The rules around buying company assets
There will be occasions where you want to buy, or borrow, a piece of equipment from your business. But did you know that doing so could be classed as a benefit in kind?
If you’re a business owner (or an employee) and you acquire an asset from your company below market value, there will be a taxable benefit, benefit in kind (BIK)%20are,received%20in%20a%20tax%20year), that arises. A BIK also arises where instead of purchasing an asset from the company, it’s borrowed for personal use.
For certain types of asset, including motor vehicles and residential property, there are specific rules covering how those BIK amounts are calculated; we’ll look at the rules which apply in the absence of more-specific regulations.
Understanding the BIK rules when buying an asset
Let’s look in a little more detail at how BIK works when purchasing a company asset. Understanding the rules is the best way to manage the impact of the BIK and to carry out the most tax-efficient planning when buying the asset.
Here are the main rules to be aware of:
Under normal circumstances, if you purchase an asset from the company, the taxable benefit will be the market value of the assets, less any amount actually paid. So, if you take a used asset that’s worth, say, £1,000 free of charge, the BIK will be £1,000.
If your company is registered for VAT, you’ll also need to account for VAT on the total market value, regardless of any lower amount, if any, actually charged.
If your company purchases an item and then transfers it to you (as the business owner, or employee), the value will be the cost to the company, including any incidental costs, and not any notional lower second-hand value.
Sometimes, you may use the asset (either short-term or on a more-permanent basis) without actually taking on ownership. In that case, a BIK arises based on the ‘annual value’ of the asset that you’ve borrowed. When borrowing the asset, the annual value is the higher of either:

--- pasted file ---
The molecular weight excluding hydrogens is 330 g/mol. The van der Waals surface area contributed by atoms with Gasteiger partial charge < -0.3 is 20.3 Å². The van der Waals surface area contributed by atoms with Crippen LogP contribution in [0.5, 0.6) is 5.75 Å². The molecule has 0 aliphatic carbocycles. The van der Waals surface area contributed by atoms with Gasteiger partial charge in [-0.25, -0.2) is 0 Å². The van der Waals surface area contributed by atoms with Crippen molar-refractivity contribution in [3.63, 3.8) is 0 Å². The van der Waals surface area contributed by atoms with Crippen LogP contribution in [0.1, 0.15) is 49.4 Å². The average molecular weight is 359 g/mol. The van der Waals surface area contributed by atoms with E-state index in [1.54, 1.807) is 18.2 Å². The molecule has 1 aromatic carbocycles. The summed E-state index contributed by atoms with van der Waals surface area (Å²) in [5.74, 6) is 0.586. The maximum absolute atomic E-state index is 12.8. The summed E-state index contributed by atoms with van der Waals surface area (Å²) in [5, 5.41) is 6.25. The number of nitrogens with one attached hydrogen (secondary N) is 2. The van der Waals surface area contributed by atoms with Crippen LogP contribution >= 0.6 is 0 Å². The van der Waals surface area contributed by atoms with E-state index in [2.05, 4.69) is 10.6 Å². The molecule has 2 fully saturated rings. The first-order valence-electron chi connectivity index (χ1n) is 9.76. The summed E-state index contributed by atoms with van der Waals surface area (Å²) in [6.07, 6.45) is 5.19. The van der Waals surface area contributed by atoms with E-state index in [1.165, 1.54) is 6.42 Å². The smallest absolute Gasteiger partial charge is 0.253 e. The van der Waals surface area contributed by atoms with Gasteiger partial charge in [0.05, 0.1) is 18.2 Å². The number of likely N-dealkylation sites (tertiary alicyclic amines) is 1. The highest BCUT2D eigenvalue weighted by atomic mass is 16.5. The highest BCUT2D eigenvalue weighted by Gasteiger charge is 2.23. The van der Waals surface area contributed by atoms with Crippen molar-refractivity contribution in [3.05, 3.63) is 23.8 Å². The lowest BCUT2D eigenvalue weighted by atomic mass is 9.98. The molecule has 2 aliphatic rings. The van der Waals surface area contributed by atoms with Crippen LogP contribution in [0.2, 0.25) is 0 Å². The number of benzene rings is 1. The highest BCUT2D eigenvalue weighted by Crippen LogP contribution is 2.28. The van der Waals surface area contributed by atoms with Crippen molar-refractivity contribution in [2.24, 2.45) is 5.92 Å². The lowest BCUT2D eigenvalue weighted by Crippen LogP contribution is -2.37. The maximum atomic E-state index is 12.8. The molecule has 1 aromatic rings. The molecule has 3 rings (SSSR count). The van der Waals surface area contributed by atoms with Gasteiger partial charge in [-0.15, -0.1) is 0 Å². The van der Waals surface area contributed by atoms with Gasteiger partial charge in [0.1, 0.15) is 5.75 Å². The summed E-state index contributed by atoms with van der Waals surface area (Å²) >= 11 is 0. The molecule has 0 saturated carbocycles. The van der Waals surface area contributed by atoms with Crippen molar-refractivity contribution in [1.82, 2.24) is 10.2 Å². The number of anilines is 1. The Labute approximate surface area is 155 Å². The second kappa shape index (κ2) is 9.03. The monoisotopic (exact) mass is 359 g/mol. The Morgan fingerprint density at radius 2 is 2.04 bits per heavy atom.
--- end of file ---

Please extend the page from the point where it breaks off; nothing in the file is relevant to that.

20% of the market value of the asset at the time it’s first made available for personal use, or
the actual annual cost to the company (this includes any rental or hire costs incurred by the company).
There will also be cases where you use an asset for a period of time, and then subsequently buy the asset. In that case, the value for the transfer is the higher of:
The market value at the time of transfer, or
The market value when first made available for personal use, LESS the value of any BIK’s charged for personal use.
One common item which can be provided by a company is mobile phones. These can be provided to you with no BIK arising on both the unit itself and any rental and call costs. This is provided that no more than one phone is provided to an individual director or employee, and the billing is in the company’s name rather than in the individual’s.
Sticking to the rules and paying the right BIK charges
Nobody’s going to worry about you borrowing an electric drill from work to fix a shelf at home. But where significant pieces of equipment are borrowed for private use, or where the period of loan is more than very short-term, a BIK charge needs to be calculated and applied.
We’ll help you calculate the BIK charge for both acquiring assets from the company, and making use of company assets for private use.
Get in touch to calculate your BIK charges.